Confounded: The Enigma of “Blind Tom” Wiggins


Blind_tom“I am astounded. I cannot account for it, no one can. No one understands it,” a St Louis man uttered after watching Blind Tom perform in concert in 1866. His mystification was by no means isolated. Few other performers on the nineteenth century stage aroused as much curiosity as “Blind Tom” Wiggins. Born a slave in Georgia in 1848, by the time he died Hoboken in 1908, he was an international celebrity and his name was a byword for inexplicable genius. From an early age, it was clear that Blind Tom possessed extraordinary musical gifts. He could imitate, either vocally or musically, any sound he heard. This, coupled with an encyclopedic memory and all-encompassing passion for music, meant that by the age of sixteen, he hovered somewhere between a respected concert pianist and glorified sideshow freak. For the following forty years, he toured the length and breadth of North America, soaking up the sounds of the Civil War and Gilded Age, then baffling audiences with his astonishing gifts. During the tumultuous election campaign of 1860, for instance, he was taken to a political rally in support of Democratic presidential candidate Senator Stephen Douglas of Illinois. Tom heard his speech and years after he would deliver this oration, capturing not only the senator's distinctive boom and mannerisms, but the crowd's heckles and cheers. Somehow he could recall the sensory snapshot of that moment with sparkling precision. One of his music teachers described how Tom, now a man in his thirties, learned Beethoven's 3rd Concerto to perfection in the space of an afternoon. He then stunned her by capping off the lesson by turning his back to the piano and playing the bass with his right hand and the treble with his left hand. Somehow Tom could separate the treble from the bass as if they were detached, self-contained streams that were independent of one another. Tom's gravity-defying acrobatics were also cause for much bewildered comment. He would routinely stand on one foot, his body bent forward and his back leg raised to form a “T.” Then he would leap. “It makes one giddy to see him make these circuits,” noted one man, “he comes six inches of the wall but never hits it.” Eccentric, ebullient, and hugely entertaining, nineteenth century audiences did not know what to make of Tom but one thing was certain: the American stage had never seen anyone like him.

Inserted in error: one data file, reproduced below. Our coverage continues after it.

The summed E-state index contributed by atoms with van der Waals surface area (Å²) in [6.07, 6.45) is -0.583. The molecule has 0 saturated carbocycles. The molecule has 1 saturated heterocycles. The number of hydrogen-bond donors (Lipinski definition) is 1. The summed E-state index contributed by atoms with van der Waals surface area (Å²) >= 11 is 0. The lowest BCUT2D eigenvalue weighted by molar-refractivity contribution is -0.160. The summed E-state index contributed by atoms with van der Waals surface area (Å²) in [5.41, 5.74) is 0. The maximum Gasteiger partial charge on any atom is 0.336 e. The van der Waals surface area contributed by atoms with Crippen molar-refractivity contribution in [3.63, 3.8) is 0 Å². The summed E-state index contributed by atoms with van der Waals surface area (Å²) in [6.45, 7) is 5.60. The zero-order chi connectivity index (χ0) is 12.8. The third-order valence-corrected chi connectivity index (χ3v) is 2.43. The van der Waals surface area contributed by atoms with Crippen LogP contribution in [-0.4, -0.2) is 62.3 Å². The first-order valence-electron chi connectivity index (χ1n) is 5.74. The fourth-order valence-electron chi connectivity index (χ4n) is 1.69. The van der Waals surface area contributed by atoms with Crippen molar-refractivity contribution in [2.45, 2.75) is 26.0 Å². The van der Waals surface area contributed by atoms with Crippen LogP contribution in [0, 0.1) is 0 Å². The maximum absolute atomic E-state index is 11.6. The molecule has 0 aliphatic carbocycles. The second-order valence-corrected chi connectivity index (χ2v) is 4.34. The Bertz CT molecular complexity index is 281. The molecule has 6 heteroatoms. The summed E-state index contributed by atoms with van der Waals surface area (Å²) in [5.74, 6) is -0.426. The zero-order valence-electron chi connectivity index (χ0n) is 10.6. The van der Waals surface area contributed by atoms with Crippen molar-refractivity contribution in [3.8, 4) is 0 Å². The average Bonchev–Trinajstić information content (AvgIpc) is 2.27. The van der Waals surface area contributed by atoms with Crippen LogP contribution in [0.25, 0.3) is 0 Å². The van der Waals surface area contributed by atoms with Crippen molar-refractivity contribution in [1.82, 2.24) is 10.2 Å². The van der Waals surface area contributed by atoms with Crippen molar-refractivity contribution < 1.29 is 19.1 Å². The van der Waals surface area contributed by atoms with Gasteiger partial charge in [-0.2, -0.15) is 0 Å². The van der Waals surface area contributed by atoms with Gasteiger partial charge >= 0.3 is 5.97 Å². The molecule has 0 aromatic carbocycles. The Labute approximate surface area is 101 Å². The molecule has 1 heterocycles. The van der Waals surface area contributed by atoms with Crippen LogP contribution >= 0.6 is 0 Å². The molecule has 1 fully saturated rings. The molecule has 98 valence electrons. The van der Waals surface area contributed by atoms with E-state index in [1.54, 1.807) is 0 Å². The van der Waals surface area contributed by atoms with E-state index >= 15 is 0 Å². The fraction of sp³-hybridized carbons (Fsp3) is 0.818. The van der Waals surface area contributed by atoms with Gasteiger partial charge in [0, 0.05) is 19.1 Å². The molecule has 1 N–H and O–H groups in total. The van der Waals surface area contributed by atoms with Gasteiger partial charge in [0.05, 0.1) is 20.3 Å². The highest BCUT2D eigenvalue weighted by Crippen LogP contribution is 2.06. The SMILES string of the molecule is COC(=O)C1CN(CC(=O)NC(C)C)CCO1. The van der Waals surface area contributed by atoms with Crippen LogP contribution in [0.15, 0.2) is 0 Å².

Yet today this remarkable pianist is virtually forgotten. His story comes as a surprise to many who consider themselves well versed in African American history. “How is it I've never heard of him before?” is a question often put to me. The answer, I suspect, is that for all his genius, Blind Tom falls short on what an African American hero should be. After emancipation, he remained loyal to his master, electing to remain with him. Even at the height of his career, black newspaper editors kept him at arm's length, thinking him a buffoon who perpetuated negative stereotypes about the black race. Most damning of all, his most famous composition, The Battle of Manassas, tells the story of the great Confederate victory at Bull Run in April 1861. With a track record like this, little wonder some condemned Blind Tom to the ranks of Uncle Tom.

More here. (Note: One post throughout February will be dedicated to Black History Month.)